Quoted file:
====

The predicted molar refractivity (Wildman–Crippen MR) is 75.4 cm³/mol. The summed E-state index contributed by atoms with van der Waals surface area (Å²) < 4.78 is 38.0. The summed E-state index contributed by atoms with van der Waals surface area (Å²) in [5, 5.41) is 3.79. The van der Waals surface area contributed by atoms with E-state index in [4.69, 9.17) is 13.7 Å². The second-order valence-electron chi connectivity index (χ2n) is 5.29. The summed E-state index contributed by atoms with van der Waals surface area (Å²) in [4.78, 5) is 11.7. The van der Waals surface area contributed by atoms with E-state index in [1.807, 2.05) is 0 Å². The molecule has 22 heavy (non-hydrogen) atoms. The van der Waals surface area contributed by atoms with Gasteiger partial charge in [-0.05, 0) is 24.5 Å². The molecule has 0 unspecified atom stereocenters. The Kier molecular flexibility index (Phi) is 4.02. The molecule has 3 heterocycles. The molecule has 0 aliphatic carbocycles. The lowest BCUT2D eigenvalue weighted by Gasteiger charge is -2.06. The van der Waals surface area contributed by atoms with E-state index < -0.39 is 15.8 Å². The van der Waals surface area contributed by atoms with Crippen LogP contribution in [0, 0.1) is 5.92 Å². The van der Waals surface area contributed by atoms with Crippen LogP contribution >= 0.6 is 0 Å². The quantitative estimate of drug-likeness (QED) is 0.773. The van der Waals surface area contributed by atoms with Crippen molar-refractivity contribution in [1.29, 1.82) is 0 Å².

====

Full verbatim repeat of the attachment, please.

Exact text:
The predicted molar refractivity (Wildman–Crippen MR) is 75.4 cm³/mol. The summed E-state index contributed by atoms with van der Waals surface area (Å²) < 4.78 is 38.0. The summed E-state index contributed by atoms with van der Waals surface area (Å²) in [5, 5.41) is 3.79. The van der Waals surface area contributed by atoms with E-state index in [4.69, 9.17) is 13.7 Å². The second-order valence-electron chi connectivity index (χ2n) is 5.29. The summed E-state index contributed by atoms with van der Waals surface area (Å²) in [4.78, 5) is 11.7. The van der Waals surface area contributed by atoms with E-state index in [1.807, 2.05) is 0 Å². The molecule has 22 heavy (non-hydrogen) atoms. The van der Waals surface area contributed by atoms with Gasteiger partial charge in [-0.05, 0) is 24.5 Å². The molecule has 0 unspecified atom stereocenters. The Kier molecular flexibility index (Phi) is 4.02. The molecule has 3 heterocycles. The molecule has 0 aliphatic carbocycles. The lowest BCUT2D eigenvalue weighted by Gasteiger charge is -2.06. The van der Waals surface area contributed by atoms with E-state index < -0.39 is 15.8 Å². The van der Waals surface area contributed by atoms with Crippen LogP contribution in [0, 0.1) is 5.92 Å². The van der Waals surface area contributed by atoms with Crippen LogP contribution >= 0.6 is 0 Å². The quantitative estimate of drug-likeness (QED) is 0.773. The van der Waals surface area contributed by atoms with Crippen molar-refractivity contribution in [1.29, 1.82) is 0 Å².